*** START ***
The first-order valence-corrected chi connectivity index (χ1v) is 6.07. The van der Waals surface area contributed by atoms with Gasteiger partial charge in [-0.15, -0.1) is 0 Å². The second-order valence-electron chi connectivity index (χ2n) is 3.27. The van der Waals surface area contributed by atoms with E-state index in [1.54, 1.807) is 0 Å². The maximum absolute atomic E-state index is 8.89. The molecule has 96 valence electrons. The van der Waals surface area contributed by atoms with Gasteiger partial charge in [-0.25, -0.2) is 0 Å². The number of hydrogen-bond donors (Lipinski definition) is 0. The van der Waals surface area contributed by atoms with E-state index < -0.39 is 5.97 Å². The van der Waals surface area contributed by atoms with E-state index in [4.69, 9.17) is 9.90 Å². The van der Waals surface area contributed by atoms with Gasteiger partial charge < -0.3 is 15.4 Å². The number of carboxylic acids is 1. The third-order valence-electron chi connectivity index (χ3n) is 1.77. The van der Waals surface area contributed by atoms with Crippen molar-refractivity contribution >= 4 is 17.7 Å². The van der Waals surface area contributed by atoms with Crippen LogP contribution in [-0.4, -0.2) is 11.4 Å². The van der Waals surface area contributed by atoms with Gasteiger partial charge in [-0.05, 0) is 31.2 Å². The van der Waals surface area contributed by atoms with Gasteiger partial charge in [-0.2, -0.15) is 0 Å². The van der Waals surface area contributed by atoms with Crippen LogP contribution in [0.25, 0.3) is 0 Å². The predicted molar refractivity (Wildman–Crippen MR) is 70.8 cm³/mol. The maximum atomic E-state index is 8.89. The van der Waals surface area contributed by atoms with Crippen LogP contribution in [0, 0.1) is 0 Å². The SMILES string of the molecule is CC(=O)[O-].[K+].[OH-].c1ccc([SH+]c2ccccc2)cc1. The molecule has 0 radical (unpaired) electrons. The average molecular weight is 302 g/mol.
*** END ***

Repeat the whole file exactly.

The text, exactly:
The first-order valence-corrected chi connectivity index (χ1v) is 6.07. The van der Waals surface area contributed by atoms with Gasteiger partial charge in [-0.15, -0.1) is 0 Å². The second-order valence-electron chi connectivity index (χ2n) is 3.27. The van der Waals surface area contributed by atoms with E-state index in [1.54, 1.807) is 0 Å². The maximum absolute atomic E-state index is 8.89. The molecule has 96 valence electrons. The van der Waals surface area contributed by atoms with Gasteiger partial charge in [-0.25, -0.2) is 0 Å². The number of hydrogen-bond donors (Lipinski definition) is 0. The van der Waals surface area contributed by atoms with E-state index < -0.39 is 5.97 Å². The van der Waals surface area contributed by atoms with E-state index in [4.69, 9.17) is 9.90 Å². The van der Waals surface area contributed by atoms with Gasteiger partial charge < -0.3 is 15.4 Å². The number of carboxylic acids is 1. The third-order valence-electron chi connectivity index (χ3n) is 1.77. The van der Waals surface area contributed by atoms with Crippen molar-refractivity contribution >= 4 is 17.7 Å². The van der Waals surface area contributed by atoms with Crippen LogP contribution in [-0.4, -0.2) is 11.4 Å². The van der Waals surface area contributed by atoms with Gasteiger partial charge in [-0.05, 0) is 31.2 Å². The van der Waals surface area contributed by atoms with Gasteiger partial charge in [-0.2, -0.15) is 0 Å². The van der Waals surface area contributed by atoms with Crippen LogP contribution in [0.25, 0.3) is 0 Å². The predicted molar refractivity (Wildman–Crippen MR) is 70.8 cm³/mol. The maximum atomic E-state index is 8.89. The van der Waals surface area contributed by atoms with Crippen LogP contribution in [0, 0.1) is 0 Å². The SMILES string of the molecule is CC(=O)[O-].[K+].[OH-].c1ccc([SH+]c2ccccc2)cc1. The molecule has 0 radical (unpaired) electrons. The average molecular weight is 302 g/mol.